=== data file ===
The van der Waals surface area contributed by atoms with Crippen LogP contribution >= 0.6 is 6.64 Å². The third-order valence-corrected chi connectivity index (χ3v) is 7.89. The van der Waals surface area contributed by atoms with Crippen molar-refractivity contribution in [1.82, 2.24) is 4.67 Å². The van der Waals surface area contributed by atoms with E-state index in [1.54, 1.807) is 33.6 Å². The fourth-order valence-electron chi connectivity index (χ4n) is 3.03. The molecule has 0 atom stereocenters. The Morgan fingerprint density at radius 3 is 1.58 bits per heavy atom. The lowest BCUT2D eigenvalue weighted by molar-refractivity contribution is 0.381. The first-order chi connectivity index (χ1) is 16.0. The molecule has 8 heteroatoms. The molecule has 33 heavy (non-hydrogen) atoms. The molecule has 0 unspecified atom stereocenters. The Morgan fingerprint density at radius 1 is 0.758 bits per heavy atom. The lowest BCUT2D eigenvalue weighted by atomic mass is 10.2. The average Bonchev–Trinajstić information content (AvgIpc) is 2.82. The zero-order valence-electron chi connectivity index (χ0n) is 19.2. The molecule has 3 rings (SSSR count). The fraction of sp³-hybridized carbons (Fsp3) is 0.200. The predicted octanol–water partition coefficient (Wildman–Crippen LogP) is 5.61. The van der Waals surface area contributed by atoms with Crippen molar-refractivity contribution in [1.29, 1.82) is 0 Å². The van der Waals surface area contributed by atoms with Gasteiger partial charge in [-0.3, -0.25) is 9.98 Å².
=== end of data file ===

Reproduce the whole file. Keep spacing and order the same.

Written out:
The van der Waals surface area contributed by atoms with Crippen LogP contribution >= 0.6 is 6.64 Å². The third-order valence-corrected chi connectivity index (χ3v) is 7.89. The van der Waals surface area contributed by atoms with Crippen molar-refractivity contribution in [1.82, 2.24) is 4.67 Å². The van der Waals surface area contributed by atoms with E-state index in [1.54, 1.807) is 33.6 Å². The fourth-order valence-electron chi connectivity index (χ4n) is 3.03. The molecule has 0 atom stereocenters. The Morgan fingerprint density at radius 3 is 1.58 bits per heavy atom. The lowest BCUT2D eigenvalue weighted by molar-refractivity contribution is 0.381. The first-order chi connectivity index (χ1) is 16.0. The molecule has 8 heteroatoms. The molecule has 33 heavy (non-hydrogen) atoms. The molecule has 0 unspecified atom stereocenters. The Morgan fingerprint density at radius 1 is 0.758 bits per heavy atom. The lowest BCUT2D eigenvalue weighted by atomic mass is 10.2. The average Bonchev–Trinajstić information content (AvgIpc) is 2.82. The zero-order valence-electron chi connectivity index (χ0n) is 19.2. The molecule has 3 rings (SSSR count). The fraction of sp³-hybridized carbons (Fsp3) is 0.200. The predicted octanol–water partition coefficient (Wildman–Crippen LogP) is 5.61. The van der Waals surface area contributed by atoms with Crippen molar-refractivity contribution in [1.29, 1.82) is 0 Å². The van der Waals surface area contributed by atoms with Gasteiger partial charge in [-0.3, -0.25) is 9.98 Å².